Jan 2, 2013 7:42 PM by Chris Welty
This New Year's some people are resolving to give up smoking, but according to the American Lung Association it takes people on average six to eight times before they truly quit.
Now there is a fairly new alternative to lighting up.
"This is something I never thought I could do."
Pam Begnaud has been a smoker since she was a teenager; a pack a day, a carton a week.
"It's very controlling. Everything you do well let me grab a cigarette. You go outside, talk on the phone, everything involves a cigarette," said Begnaud.
Pam quit smoking three months ago. Before, she used patches and gum, but a vapor cigarette did the trick.
"I started off with 24 milligrams of nicotine, then eventually down to zero," said Begnaud.
Dr. Kelly Cahill with Our Lady of Lourdes says you have to change your mindset and your lifestyle. He says electronic and vapor cigarettes allow you to adjust nicotine levels and you don't have to worry about tar or cancer causing substances.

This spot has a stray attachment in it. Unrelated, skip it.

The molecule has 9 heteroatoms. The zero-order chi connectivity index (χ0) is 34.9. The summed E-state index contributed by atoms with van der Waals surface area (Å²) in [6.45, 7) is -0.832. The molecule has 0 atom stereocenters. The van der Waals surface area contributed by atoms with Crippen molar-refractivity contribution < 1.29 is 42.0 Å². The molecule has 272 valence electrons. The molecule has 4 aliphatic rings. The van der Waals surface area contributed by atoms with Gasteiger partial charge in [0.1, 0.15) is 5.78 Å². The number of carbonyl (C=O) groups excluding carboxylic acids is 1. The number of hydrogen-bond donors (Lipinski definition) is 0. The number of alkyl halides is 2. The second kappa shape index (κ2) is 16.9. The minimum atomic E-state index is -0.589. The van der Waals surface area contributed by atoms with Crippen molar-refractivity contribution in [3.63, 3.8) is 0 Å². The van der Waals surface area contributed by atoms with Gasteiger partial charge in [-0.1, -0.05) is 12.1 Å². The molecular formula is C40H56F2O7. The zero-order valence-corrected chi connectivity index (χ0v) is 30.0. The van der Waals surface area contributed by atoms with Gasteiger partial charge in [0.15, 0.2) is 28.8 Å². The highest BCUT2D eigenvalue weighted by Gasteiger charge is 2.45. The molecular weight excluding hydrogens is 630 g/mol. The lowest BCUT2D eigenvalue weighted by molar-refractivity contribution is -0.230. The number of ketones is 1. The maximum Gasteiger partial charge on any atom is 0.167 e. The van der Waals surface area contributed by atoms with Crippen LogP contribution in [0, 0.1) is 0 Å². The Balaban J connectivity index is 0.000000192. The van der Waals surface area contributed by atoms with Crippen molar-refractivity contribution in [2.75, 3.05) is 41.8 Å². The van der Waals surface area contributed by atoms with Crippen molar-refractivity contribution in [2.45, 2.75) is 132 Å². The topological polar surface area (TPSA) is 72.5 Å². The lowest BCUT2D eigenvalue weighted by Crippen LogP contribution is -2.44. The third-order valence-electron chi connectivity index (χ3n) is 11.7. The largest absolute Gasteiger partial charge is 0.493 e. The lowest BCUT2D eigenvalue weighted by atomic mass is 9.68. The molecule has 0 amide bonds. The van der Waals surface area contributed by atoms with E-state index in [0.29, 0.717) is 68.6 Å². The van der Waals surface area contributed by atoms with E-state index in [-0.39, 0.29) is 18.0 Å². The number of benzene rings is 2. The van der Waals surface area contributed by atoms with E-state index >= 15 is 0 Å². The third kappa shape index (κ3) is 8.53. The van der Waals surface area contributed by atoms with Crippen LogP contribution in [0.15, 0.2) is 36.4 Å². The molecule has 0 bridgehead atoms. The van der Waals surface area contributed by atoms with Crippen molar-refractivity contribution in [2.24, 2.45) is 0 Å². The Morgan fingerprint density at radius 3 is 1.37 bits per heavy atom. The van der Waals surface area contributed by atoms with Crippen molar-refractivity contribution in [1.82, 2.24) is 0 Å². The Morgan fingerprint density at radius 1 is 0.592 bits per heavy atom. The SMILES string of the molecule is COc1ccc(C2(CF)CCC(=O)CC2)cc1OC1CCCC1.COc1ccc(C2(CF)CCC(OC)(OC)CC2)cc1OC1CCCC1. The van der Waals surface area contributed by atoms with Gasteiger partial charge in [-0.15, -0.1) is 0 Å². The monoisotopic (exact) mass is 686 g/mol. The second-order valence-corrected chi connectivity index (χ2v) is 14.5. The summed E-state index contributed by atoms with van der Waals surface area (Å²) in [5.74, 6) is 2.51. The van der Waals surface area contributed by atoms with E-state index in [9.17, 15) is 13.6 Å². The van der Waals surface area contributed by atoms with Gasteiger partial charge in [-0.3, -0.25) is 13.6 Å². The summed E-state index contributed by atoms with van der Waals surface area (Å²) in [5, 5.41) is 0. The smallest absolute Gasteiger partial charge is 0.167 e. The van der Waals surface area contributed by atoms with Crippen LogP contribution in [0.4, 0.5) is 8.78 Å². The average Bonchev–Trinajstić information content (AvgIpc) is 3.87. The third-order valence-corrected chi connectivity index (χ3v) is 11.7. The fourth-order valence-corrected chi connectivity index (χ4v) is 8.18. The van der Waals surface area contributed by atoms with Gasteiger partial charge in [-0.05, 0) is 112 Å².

"It's at a lower dosage, so it's a little bit safer and usually recommended for 2-3 months at a time. However, we can go longer for people who are at a higher risk of relapse," said Dr. Cahill.
The big question though, is it effective when it comes to kicking the habit and are they safe? There's little research since e-cigarettes are so new.
"We do know from looking at data with regards to the lozenges, the patch, and the gum they are safe for people and are generally well tolerated," said Dr. Cahill.
For Pam Begnaud, she says using this new technology has saved her life.
"I ran a 5k and now my husband and I are training for a 10k."
With the new year, sales of electronic cigarettes are up between 10 to 20 percent for one Acadiana store.
The owner of Cheap-O-Depot and Smoke-N-Go says many people are changing to the e-cigarettes not only because of the new year but also because of the cooler temperatures outside.
"This time of year because of the frigid temperatures, people can smoke inside. There's no secondhand smoke, no odors, and it makes it conducive for people to look at this as an alternative," said Fred Hoyt.
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